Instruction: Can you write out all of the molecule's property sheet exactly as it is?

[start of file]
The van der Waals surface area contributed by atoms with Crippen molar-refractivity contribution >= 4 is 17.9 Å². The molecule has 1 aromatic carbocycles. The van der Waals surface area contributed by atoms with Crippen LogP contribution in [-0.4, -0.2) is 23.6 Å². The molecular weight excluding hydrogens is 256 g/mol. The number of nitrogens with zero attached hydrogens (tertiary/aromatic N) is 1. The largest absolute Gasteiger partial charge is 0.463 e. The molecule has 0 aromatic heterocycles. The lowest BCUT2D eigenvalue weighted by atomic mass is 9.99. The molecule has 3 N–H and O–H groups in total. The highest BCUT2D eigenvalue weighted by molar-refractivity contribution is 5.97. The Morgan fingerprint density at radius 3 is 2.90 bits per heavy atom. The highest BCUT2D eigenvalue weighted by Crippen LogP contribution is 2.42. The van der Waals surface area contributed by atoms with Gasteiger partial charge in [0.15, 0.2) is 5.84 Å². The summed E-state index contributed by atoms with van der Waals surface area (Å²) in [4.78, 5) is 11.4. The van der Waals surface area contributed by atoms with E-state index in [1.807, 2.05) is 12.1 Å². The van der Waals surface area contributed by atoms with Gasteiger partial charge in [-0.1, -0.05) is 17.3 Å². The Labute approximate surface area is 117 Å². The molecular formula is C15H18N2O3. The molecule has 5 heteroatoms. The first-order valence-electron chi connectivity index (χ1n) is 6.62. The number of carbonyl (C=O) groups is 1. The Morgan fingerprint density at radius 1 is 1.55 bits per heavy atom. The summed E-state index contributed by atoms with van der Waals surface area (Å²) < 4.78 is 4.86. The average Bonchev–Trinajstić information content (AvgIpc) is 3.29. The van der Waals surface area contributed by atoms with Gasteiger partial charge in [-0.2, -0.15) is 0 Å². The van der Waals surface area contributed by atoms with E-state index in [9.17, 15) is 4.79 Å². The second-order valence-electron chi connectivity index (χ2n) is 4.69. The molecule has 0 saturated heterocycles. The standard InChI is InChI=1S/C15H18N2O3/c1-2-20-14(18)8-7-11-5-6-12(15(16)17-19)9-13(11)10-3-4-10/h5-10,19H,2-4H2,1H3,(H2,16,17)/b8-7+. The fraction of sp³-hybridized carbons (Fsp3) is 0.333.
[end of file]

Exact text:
The van der Waals surface area contributed by atoms with Crippen molar-refractivity contribution >= 4 is 17.9 Å². The molecule has 1 aromatic carbocycles. The van der Waals surface area contributed by atoms with Crippen LogP contribution in [-0.4, -0.2) is 23.6 Å². The molecular weight excluding hydrogens is 256 g/mol. The number of nitrogens with zero attached hydrogens (tertiary/aromatic N) is 1. The largest absolute Gasteiger partial charge is 0.463 e. The molecule has 0 aromatic heterocycles. The lowest BCUT2D eigenvalue weighted by atomic mass is 9.99. The molecule has 3 N–H and O–H groups in total. The highest BCUT2D eigenvalue weighted by molar-refractivity contribution is 5.97. The Morgan fingerprint density at radius 3 is 2.90 bits per heavy atom. The highest BCUT2D eigenvalue weighted by Crippen LogP contribution is 2.42. The van der Waals surface area contributed by atoms with Gasteiger partial charge in [0.15, 0.2) is 5.84 Å². The summed E-state index contributed by atoms with van der Waals surface area (Å²) in [4.78, 5) is 11.4. The van der Waals surface area contributed by atoms with E-state index in [1.807, 2.05) is 12.1 Å². The van der Waals surface area contributed by atoms with Gasteiger partial charge in [-0.1, -0.05) is 17.3 Å². The Labute approximate surface area is 117 Å². The molecular formula is C15H18N2O3. The molecule has 5 heteroatoms. The first-order valence-electron chi connectivity index (χ1n) is 6.62. The number of carbonyl (C=O) groups is 1. The Morgan fingerprint density at radius 1 is 1.55 bits per heavy atom. The summed E-state index contributed by atoms with van der Waals surface area (Å²) < 4.78 is 4.86. The average Bonchev–Trinajstić information content (AvgIpc) is 3.29. The van der Waals surface area contributed by atoms with Gasteiger partial charge in [-0.2, -0.15) is 0 Å². The van der Waals surface area contributed by atoms with E-state index in [9.17, 15) is 4.79 Å². The second-order valence-electron chi connectivity index (χ2n) is 4.69. The molecule has 0 saturated heterocycles. The standard InChI is InChI=1S/C15H18N2O3/c1-2-20-14(18)8-7-11-5-6-12(15(16)17-19)9-13(11)10-3-4-10/h5-10,19H,2-4H2,1H3,(H2,16,17)/b8-7+. The fraction of sp³-hybridized carbons (Fsp3) is 0.333.